Mine other people for insights

Sep 23, 2014 | Better Writing

“I not only use all the brains I have, but all I can borrow.”
~ Woodrow Wilson

You’ve got a brain that you can mine for insight, but why stop there? There are millions of brains out there and some of them can help you write better. Follow Woodrow Wilson’s example and borrow a few.

The obvious suspects

Sometimes you can go right to an expert who knows what you want to learn about. Master the skill of finding experts.

The magic of six degrees of separation

It really is a small world. According to Wikipedia,

“Six degrees of separation is the theory that everyone and everything is six or fewer steps away, by way of introduction, from any other person in the world.”

Back in the day when the internet wasn’t around to making finding people so easy, I used to teach this as part of a class in research. The procedure is simple.

Decide who in your social circle is most likely to know what you want to learn. Then contact that person. He or she will know what you want or not. If not, ask them who they know that might be the person you want to talk to. Ask your friend for permission to use their name when you contact the person they suggest. Then contact that person and repeat until you’ve found the brain you’re seeking.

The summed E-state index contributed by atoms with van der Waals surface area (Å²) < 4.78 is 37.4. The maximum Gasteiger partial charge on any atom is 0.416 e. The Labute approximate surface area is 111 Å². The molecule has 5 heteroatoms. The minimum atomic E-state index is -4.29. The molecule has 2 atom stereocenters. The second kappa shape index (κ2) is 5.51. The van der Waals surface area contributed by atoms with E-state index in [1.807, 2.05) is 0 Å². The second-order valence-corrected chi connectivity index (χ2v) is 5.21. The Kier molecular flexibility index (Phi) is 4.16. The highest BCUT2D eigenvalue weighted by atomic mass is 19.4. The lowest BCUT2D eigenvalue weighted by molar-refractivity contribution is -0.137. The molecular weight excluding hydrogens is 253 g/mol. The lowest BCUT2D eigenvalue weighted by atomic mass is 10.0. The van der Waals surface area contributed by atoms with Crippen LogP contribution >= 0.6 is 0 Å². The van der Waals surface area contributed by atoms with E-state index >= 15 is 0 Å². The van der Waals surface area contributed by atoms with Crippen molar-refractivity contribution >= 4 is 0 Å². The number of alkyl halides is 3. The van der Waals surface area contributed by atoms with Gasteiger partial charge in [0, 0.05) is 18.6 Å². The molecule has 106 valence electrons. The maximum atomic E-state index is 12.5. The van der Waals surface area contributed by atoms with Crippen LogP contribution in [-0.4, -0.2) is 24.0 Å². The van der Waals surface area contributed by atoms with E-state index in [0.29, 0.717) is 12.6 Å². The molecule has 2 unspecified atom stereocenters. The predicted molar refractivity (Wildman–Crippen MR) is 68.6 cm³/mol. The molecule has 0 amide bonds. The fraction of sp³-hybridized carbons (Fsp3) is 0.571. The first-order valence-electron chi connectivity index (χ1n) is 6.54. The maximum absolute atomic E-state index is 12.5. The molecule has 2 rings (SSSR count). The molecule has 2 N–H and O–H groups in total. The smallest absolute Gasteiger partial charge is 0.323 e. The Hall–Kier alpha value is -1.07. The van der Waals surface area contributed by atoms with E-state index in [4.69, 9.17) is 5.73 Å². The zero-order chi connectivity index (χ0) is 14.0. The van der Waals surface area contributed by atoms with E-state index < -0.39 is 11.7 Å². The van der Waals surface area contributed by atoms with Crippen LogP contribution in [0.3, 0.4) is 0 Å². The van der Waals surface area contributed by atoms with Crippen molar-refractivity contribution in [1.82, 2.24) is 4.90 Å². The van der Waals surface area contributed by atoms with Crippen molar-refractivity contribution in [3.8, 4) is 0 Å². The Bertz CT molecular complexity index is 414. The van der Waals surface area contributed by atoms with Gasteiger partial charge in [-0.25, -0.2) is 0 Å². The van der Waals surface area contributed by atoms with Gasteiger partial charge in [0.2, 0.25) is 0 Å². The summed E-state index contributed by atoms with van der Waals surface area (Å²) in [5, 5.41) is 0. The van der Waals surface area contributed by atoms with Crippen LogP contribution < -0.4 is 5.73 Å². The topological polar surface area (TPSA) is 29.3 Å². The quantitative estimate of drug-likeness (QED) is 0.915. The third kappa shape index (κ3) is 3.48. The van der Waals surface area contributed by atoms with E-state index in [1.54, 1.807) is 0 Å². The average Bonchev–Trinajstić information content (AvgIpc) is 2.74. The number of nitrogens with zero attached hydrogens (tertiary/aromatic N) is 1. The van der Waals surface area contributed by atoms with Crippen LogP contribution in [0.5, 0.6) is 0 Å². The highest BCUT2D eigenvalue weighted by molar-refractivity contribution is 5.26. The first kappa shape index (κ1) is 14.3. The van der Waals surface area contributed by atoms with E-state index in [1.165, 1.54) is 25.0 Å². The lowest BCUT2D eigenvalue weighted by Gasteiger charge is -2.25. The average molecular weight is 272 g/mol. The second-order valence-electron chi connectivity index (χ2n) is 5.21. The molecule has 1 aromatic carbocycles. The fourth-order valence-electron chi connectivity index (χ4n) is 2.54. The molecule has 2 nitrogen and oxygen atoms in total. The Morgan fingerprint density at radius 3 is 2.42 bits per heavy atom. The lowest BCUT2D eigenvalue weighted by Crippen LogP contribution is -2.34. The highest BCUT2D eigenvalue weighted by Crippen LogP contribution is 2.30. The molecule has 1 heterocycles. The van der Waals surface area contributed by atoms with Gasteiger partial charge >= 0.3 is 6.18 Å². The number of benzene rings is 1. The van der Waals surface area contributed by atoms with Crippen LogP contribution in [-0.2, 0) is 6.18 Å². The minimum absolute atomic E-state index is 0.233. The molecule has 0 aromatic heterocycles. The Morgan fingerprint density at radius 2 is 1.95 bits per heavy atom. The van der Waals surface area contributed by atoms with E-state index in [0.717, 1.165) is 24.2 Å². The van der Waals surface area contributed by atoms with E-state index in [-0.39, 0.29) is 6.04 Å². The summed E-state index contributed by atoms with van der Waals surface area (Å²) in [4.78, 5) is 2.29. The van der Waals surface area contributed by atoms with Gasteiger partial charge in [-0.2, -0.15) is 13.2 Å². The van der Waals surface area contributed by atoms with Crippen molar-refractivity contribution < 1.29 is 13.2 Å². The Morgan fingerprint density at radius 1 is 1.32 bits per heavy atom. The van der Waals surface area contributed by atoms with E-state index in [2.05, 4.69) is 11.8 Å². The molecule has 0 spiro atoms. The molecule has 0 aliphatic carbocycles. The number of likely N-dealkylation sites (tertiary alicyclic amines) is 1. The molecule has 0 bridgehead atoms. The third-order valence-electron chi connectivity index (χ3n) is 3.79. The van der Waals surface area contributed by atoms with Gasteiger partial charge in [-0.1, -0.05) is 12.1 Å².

You’re more likely to be successful if you phrase your initial question to everyone you contact in a particular way.

The first question to ask

When I’ve done this in class, people want to ask their friend for their knowledge, but you want to learn about their knowledge and relationships. That’s because you want to find knowledgeable people beyond those who might be in your circle of close friends. So ask your question this way.

“I’m trying to find out more about _______. Can you help me or point me to someone who can?”

The “point me to someone” part will set you off down a chain of “friend-of-a-friend” contacts. You should find someone helpful before you’ve finished your sixth contact. And you can speed up the process by contacting several people instead of just one.

This used to be mostly a phone game, but the net has introduced another wrinkle.

Formal networks that mimic social networks

We call them social networks, but they’re really only technology. The technology gives us a way to connect, but the people are the network, even though some technology tries to mimic the true social network.

LinkedIn is the best known of those. LinkedIn will show you how you’re connected to another person. That’s great, but only if you already know the name of the person you want to reach.

You may want to reach out to your whole network on LinkedIn or Twitter by simply posting the question you’re trying to answer. That sometimes works, but remember that the technology is not your real social network.

To get the best results finding brains to borrow, it’s still a good idea to start with someone close to you and ask the six degrees question.